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Education is overrated.

HERE IN BLIGHTY we’ve not only had the excitement of a couple of elections, we’ve also been treated to a little furore over books, bans and education. That ineluctably involves Michael Gove, the Secretary of State for Education, a man gifted with the ability to throw the most prim of liberals into an apoplexy of inexhaustible hatred.

A story emerged that Gove had “banned” those two classics of American literature — Of Mice and Men and To Kill a Mockingbird — from the new GCSE syllabus. According to the same people who started this little rumour, and those who happily followed, Gove wanted to grind the faces of our poor children into the dust of old-fashioned British writers like Shakespeare, Dickens, Austen and the Romantics.

Within picoseconds of the news getting out the internet flipped into hyperventilation mode. The ant-Goveists went into a frenzy of petition-signing and cultural righteousness. Philistine, barbarian, ideologue, destroyer of young people’s worlds, Gove became the anti-Christ (again). If he stopped kids reading these books, kids would stop reading altogether and the skies would fall.

I have to admit my ignorance here — I haven’t read To Kill a Mockingbird or Of Mice and Men. I don’t feel I have to, since I’ve heard so much twaddle about them over the years, about how they’ll cleanse my soul because they show how bad racism and capitalism are. I don’t need to read any books to get that message. I can get it just by flicking through the Guardian or watching the BBC.

But it’s the message all the whiners are whining about because they love it so much. What’s important is that they feel they can Stick It To The Man and stoke the revolutionary fires by getting kids to read these books. It’s literature as a programme for social engineering.

The problem is the story is a lie. Gove has not banned anything, or said exam boards should not include these books on their reading lists. Nor has he restricted the syllabus to British only texts. The requirement for one Shakespeare play, one nineteenth century novel, a selection of poetry since 1879, and fiction or drama from the British Isles from 1914 onwards, is a minimum. There’s plenty of scope for other texts in addition to these, as a glance at the Department of Education’s documents and the current exam board syllabuses already shows.

TAKING A GLANCE at the relevant documents is clearly not within the abilities of the mass of people who went into hysterics over this. Nor was it in the grasp of the media, who happily churned the original nonsense for over week. Everyone was happy to jump into the cyber-ruck to give Gove a good kicking.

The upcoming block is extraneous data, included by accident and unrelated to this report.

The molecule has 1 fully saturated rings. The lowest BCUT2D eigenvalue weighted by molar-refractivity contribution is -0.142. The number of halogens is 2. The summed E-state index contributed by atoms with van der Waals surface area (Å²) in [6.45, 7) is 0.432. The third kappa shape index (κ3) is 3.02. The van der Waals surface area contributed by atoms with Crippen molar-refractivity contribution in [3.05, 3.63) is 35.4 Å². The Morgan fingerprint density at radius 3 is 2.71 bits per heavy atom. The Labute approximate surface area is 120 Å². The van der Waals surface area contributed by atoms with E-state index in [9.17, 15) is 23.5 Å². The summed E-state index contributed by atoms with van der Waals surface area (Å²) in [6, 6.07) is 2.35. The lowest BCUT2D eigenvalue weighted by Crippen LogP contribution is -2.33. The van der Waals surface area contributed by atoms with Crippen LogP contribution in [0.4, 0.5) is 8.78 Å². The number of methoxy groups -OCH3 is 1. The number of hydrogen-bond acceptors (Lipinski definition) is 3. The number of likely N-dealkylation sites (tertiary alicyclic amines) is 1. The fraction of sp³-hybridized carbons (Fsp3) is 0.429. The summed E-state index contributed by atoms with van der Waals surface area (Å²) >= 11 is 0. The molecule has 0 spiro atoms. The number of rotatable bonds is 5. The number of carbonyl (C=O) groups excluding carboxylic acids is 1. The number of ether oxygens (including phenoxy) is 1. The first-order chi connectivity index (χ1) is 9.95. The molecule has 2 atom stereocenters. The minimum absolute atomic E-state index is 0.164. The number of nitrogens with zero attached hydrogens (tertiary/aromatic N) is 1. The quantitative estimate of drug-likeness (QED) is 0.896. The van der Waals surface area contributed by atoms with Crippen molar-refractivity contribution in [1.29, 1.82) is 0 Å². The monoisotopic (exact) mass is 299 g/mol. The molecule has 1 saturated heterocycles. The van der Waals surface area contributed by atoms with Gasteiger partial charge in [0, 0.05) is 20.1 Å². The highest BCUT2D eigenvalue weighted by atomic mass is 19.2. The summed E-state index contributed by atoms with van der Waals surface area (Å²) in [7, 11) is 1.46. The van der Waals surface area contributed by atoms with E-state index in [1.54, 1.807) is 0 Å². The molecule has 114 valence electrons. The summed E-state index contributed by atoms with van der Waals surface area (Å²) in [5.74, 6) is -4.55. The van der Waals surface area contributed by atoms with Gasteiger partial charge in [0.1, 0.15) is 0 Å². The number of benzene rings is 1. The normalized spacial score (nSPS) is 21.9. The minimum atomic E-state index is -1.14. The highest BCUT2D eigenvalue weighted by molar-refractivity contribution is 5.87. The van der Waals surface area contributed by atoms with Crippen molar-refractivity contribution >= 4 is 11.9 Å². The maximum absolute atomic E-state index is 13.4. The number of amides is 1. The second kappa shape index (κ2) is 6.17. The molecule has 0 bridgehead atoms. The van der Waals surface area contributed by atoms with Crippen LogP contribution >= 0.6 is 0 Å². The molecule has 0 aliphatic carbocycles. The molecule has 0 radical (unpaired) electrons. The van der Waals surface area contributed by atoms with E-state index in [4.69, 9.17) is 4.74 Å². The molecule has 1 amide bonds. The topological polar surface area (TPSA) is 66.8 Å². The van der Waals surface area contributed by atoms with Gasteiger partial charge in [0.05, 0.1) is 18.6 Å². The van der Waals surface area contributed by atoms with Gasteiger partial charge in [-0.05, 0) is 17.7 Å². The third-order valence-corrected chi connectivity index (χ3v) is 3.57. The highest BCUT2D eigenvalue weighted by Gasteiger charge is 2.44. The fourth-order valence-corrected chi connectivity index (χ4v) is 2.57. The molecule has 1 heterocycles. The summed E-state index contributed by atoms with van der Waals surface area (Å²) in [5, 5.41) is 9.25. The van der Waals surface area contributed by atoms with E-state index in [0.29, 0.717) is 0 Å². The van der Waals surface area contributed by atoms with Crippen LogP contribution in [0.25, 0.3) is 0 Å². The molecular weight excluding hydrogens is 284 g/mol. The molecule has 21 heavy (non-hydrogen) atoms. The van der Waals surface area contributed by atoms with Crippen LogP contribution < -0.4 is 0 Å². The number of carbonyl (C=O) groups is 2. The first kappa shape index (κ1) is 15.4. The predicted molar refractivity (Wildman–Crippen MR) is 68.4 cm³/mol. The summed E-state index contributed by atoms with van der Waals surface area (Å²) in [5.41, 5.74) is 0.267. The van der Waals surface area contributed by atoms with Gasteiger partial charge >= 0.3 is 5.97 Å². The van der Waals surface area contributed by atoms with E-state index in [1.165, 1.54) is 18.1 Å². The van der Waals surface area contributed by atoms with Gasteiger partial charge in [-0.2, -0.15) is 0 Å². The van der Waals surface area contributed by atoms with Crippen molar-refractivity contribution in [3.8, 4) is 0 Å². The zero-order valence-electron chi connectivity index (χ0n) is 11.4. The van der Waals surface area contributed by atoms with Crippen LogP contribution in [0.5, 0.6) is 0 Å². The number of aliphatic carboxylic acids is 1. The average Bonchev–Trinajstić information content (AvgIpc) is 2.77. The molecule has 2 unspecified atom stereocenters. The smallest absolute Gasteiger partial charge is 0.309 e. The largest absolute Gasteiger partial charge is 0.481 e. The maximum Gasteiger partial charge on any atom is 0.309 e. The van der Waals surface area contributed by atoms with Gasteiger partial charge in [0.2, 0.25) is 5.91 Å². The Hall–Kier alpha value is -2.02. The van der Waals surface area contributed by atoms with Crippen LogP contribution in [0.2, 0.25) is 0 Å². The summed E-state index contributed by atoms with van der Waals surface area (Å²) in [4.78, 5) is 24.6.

Despite rebuttals by Gove himself and numerous commentators pointing out the lie people are still repeating it. Even Toni Morrison muttered ominously during her appearance at the Hay Literature Festival that Gove will “regret” banning these books.

It’s a pity she wasn’t told it was a load of cobblers before she took to the stage, but as it’s the kind of thing you’d expect to hear at Hay — and helps generate publicity — I don’t suppose that would have been thought helpful.

It’s one of those spats that shows so many people at their worst.

It’s one of those spats that shows so many people at their worst. Not just the media, which you’d expect to be deceitful and incompetent, but also the legions of supposedly intelligent people who happily joined in a form of gang warfare because their prejudices allow it.

One exam board in particular, OCR, have been involved in stirring things up. The rumour started with a quote from their head of GCSE and A-level reform, who said “Of Mice and Men, which Michael Gove really dislikes, will not be included. It was studied by 90 per cent. of teenagers taking English literature GCSE in the past. Michael Gove said that was a really disappointing statistic. In the new syllabus 70-80 per cent. of the books are from the English canon.”

That’s a fairly clear example of finger-pointing. Now, having released their draft syllabus — which doesn’t include either of the two books — they declare it “will inspire teachers and students alike.” It’s a win-win situation for the hystericals, because even though the decision not to include the books was OCR’s alone, Gove will still take the blame.

It’s a dismal, grubby little tale. The people who set this story up, kept it running, joined in with the petition-signing, dismissal-demanding and mud-slinging are well-educated. Many of them will have one or two degrees. Many of them are teachers. Yet they act like a gang of thugs in the playground. Education? It’s overrated.

Michael Blackburn.

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